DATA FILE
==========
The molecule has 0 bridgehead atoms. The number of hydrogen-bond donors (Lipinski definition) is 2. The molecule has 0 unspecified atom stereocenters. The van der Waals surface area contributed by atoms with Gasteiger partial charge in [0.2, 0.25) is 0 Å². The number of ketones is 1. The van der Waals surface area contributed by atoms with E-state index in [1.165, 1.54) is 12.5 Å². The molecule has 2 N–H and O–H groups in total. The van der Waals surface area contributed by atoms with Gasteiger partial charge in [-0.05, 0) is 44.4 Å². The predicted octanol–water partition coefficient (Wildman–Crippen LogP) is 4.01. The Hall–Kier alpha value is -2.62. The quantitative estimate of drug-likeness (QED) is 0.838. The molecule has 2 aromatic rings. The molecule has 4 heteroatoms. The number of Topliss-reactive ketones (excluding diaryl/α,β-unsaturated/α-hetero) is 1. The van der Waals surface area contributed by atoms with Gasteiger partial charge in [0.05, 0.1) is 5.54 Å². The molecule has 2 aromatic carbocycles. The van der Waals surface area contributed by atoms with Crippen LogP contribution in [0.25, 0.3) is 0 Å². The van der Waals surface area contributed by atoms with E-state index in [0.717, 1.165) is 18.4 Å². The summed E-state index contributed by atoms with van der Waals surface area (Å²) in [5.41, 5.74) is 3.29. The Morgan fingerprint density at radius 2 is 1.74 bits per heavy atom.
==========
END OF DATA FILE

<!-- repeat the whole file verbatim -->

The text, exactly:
The molecule has 0 bridgehead atoms. The number of hydrogen-bond donors (Lipinski definition) is 2. The molecule has 0 unspecified atom stereocenters. The van der Waals surface area contributed by atoms with Gasteiger partial charge in [0.2, 0.25) is 0 Å². The number of ketones is 1. The van der Waals surface area contributed by atoms with E-state index in [1.165, 1.54) is 12.5 Å². The molecule has 2 N–H and O–H groups in total. The van der Waals surface area contributed by atoms with Gasteiger partial charge in [-0.05, 0) is 44.4 Å². The predicted octanol–water partition coefficient (Wildman–Crippen LogP) is 4.01. The Hall–Kier alpha value is -2.62. The quantitative estimate of drug-likeness (QED) is 0.838. The molecule has 2 aromatic rings. The molecule has 4 heteroatoms. The number of Topliss-reactive ketones (excluding diaryl/α,β-unsaturated/α-hetero) is 1. The van der Waals surface area contributed by atoms with Gasteiger partial charge in [0.05, 0.1) is 5.54 Å². The molecule has 2 aromatic carbocycles. The van der Waals surface area contributed by atoms with Crippen LogP contribution in [0.25, 0.3) is 0 Å². The van der Waals surface area contributed by atoms with E-state index in [0.717, 1.165) is 18.4 Å². The summed E-state index contributed by atoms with van der Waals surface area (Å²) in [5.41, 5.74) is 3.29. The Morgan fingerprint density at radius 2 is 1.74 bits per heavy atom.